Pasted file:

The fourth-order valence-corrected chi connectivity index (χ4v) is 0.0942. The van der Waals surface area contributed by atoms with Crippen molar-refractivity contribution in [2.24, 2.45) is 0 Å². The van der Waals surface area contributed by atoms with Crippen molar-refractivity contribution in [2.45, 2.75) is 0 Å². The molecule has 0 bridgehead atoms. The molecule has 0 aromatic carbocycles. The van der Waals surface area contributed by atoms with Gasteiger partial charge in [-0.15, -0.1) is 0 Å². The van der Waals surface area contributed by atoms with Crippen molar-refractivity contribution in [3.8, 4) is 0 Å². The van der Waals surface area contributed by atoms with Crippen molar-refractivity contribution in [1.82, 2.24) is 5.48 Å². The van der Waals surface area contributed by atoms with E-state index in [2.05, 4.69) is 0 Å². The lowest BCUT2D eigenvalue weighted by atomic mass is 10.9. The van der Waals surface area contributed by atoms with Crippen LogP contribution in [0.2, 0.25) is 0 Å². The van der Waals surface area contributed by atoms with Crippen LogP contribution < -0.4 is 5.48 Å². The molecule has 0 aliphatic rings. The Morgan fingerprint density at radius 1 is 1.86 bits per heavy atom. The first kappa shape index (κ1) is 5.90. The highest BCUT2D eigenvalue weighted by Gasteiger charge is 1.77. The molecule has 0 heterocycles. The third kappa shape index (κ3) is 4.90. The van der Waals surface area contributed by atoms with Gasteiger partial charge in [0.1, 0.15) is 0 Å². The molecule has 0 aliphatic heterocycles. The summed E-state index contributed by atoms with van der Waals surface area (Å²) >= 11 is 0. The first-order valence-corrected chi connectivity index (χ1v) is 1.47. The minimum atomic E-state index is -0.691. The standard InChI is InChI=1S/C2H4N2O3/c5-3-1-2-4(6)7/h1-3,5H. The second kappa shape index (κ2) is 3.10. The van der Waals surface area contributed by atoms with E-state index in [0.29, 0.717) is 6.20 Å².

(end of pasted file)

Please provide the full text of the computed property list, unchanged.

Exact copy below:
The fourth-order valence-corrected chi connectivity index (χ4v) is 0.0942. The van der Waals surface area contributed by atoms with Crippen molar-refractivity contribution in [2.24, 2.45) is 0 Å². The van der Waals surface area contributed by atoms with Crippen molar-refractivity contribution in [2.45, 2.75) is 0 Å². The molecule has 0 bridgehead atoms. The molecule has 0 aromatic carbocycles. The van der Waals surface area contributed by atoms with Gasteiger partial charge in [-0.15, -0.1) is 0 Å². The van der Waals surface area contributed by atoms with Crippen molar-refractivity contribution in [3.8, 4) is 0 Å². The van der Waals surface area contributed by atoms with Crippen molar-refractivity contribution in [1.82, 2.24) is 5.48 Å². The van der Waals surface area contributed by atoms with E-state index in [2.05, 4.69) is 0 Å². The lowest BCUT2D eigenvalue weighted by atomic mass is 10.9. The van der Waals surface area contributed by atoms with Crippen LogP contribution in [0.2, 0.25) is 0 Å². The van der Waals surface area contributed by atoms with Crippen LogP contribution < -0.4 is 5.48 Å². The molecule has 0 aliphatic rings. The Morgan fingerprint density at radius 1 is 1.86 bits per heavy atom. The first kappa shape index (κ1) is 5.90. The highest BCUT2D eigenvalue weighted by Gasteiger charge is 1.77. The molecule has 0 heterocycles. The third kappa shape index (κ3) is 4.90. The van der Waals surface area contributed by atoms with Gasteiger partial charge in [0.1, 0.15) is 0 Å². The molecule has 0 aliphatic heterocycles. The summed E-state index contributed by atoms with van der Waals surface area (Å²) >= 11 is 0. The first-order valence-corrected chi connectivity index (χ1v) is 1.47. The minimum atomic E-state index is -0.691. The standard InChI is InChI=1S/C2H4N2O3/c5-3-1-2-4(6)7/h1-3,5H. The second kappa shape index (κ2) is 3.10. The van der Waals surface area contributed by atoms with E-state index in [0.29, 0.717) is 6.20 Å².